From corner to corner and side to side
    Now, start at an outside top corner and work straight across to the other side using this technique: Heat the film directly in front of the roller for about one second and then begin following closely with the roller, pushing firmly. Move at a slow, steady pace.

    ďThe downsides are you have to go fairly slow. Itís not like other wraps. Whenever we do other wrap stuff, we just fly. We just go back and forth with soft squeegees you can just step down in a hurry. But with this stuff you have to go slower and you have to use the right tools. If you go too slowly you will burn the vinyl. If you go to fast you donít get the conformity,Ē Lucke says.

    Now, roll all the way to the edge. Then move the roller down about two inches and repeat the process until the film is fully applied. Itís noteworthy to point out that the one-inch width of the TSA-3 roller will prevent you from moving down two inches at a time. So just take your time.

    If you are using the CMP-1 pad, youíll take a bit of a different approach, although the same basic theory applies. First, heat the film for about one second and immediately press the film firmly with the CMP-1 pad for about another second to conform the film around the texture.

    Now, move to the next section of film about half the width of the pad. Heat the film and press firmly with the pad. Continue with this procedure across the width of the film and then start a new row, working in this manner until the film is fully applied.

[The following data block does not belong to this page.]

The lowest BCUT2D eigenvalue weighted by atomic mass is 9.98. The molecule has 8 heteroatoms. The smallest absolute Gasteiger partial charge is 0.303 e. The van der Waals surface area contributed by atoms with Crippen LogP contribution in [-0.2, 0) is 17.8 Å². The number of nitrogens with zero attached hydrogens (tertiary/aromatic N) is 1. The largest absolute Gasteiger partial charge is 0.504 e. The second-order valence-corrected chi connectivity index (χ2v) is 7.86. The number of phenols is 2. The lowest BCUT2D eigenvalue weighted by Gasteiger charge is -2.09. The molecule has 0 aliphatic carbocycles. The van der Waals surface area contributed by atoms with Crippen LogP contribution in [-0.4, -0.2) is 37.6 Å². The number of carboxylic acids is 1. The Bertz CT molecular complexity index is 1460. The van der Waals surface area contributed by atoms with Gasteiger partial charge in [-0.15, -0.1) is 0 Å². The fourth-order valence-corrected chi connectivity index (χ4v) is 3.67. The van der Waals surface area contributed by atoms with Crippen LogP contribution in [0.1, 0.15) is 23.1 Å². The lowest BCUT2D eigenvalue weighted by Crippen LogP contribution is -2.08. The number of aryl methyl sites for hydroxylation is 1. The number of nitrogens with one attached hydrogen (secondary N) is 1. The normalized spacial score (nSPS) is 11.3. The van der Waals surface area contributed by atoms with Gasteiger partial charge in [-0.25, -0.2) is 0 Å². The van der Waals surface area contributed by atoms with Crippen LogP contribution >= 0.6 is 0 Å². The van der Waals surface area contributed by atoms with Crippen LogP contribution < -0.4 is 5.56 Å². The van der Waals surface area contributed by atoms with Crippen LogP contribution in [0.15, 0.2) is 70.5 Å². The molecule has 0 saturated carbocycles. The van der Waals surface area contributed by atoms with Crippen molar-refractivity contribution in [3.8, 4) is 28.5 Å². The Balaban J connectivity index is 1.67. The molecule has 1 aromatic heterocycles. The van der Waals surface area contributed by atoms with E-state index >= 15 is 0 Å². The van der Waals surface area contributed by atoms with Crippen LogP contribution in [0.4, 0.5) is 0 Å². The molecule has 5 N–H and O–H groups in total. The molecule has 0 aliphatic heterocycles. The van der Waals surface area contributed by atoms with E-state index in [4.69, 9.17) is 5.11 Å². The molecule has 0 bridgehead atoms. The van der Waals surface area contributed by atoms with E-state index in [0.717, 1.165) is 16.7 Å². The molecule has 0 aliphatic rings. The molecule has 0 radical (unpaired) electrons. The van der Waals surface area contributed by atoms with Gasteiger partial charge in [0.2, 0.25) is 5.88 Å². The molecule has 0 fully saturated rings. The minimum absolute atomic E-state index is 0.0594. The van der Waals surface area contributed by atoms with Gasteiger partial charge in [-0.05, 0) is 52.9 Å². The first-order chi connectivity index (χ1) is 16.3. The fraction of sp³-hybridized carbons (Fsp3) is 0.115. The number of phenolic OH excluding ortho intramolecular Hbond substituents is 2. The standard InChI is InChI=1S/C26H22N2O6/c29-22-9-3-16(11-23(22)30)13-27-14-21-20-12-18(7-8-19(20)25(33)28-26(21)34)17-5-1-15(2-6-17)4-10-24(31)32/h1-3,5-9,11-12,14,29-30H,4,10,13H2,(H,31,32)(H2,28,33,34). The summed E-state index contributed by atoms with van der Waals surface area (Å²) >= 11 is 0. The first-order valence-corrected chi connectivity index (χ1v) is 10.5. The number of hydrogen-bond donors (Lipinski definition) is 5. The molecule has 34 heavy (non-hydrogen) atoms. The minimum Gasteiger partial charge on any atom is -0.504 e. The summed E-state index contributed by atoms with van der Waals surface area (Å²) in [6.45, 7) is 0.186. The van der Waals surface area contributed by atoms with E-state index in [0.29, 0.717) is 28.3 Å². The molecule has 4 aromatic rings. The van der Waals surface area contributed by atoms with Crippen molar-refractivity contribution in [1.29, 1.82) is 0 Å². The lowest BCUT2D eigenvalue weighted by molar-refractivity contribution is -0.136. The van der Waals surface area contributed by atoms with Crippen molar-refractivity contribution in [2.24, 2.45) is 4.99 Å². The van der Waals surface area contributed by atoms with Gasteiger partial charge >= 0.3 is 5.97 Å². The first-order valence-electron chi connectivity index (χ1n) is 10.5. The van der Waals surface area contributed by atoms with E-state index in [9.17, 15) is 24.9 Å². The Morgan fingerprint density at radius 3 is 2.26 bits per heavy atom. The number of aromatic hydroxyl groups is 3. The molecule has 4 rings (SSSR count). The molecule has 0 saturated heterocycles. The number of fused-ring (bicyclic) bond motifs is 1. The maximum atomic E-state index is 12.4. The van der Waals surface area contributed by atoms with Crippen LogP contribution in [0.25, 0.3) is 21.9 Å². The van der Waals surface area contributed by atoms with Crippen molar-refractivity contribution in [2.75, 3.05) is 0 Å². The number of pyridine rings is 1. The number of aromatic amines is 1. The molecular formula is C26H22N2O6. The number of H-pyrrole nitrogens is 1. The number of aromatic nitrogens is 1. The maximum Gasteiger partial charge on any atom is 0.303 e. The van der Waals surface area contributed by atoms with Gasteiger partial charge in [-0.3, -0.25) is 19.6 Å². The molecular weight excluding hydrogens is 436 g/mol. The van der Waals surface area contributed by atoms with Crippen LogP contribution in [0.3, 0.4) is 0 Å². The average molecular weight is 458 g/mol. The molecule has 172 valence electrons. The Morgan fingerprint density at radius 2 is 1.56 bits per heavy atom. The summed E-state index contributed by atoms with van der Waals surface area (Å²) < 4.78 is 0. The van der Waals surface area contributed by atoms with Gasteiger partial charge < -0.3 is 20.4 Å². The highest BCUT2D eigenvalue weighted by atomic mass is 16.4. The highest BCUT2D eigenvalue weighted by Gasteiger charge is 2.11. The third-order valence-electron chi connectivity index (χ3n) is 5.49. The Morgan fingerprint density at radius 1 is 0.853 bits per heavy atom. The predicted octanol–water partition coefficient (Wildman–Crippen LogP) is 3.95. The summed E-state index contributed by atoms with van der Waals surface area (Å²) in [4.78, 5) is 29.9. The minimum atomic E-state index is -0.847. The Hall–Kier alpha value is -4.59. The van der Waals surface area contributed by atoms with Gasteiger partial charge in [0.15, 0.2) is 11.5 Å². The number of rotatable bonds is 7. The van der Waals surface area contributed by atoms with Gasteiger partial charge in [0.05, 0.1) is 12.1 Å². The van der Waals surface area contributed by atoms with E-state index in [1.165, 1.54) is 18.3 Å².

Do the next pass across the film by moving down about half the width of the pad. Repeat that process until the film is fully applied. If the film lifts immediately, that probably means you didnít apply it correctly. But it could also mean the texture is too severe for the film. Do not attempt to go over the vinyl again because you wonít get good results. Youíll have to use a new sheet of vinyl.

    If possible, leave the film in place for one week, and then check for good adhesion and acceptable removal before moving ahead with the entire job. After all, stadium installations are large by nature, and you donít want to have to do the work twice. Itís also noteworthy to point out that film 8620 ES typically shows more lifting than film 8624 ES.

    3Mís tips for successful textured wall applications
    On textured surfaces, the film and adhesive must conform to irregular high and low spots, which often includes mortar joints. 3Mís 8264 film is designed to be effective on many of the most common moderate textures found in public stadiums, arenas and similar environments.

    However, due to the wide variation in substrate texture, you should verify that the film is suitable for each of your applications. That said, here are some tips from 3M to help you get the best possible application in a stadium setting.

    1. Test each different textured surface you are considering at each location.

    2. Film is more susceptible to lifting from deep or undercut mortar joints than shallow ones (about 1/8Ē deep). So keep that in mind during the application process and avoid those areas if possible.

    3. In most cases, minor lifting does not detract from the impact of your customerís message, nor from the overall durability of the graphic. Edge lifting, which is usually most noticeable at mortar joints, may be susceptible to picking and tearing if the graphic is at pedestrian level and within reach.

    4. Avoid extremes in temperatures. Freeze/thaw cycles that trap moisture behind graphics can cause lifting. Water may accumulate behind graphics applied to unsealed substrates, resulting in water bubbles that cause lifting. Intense direct sunlight may cause lifting.

    Stay tuned for more articles on stadium vinyl installations.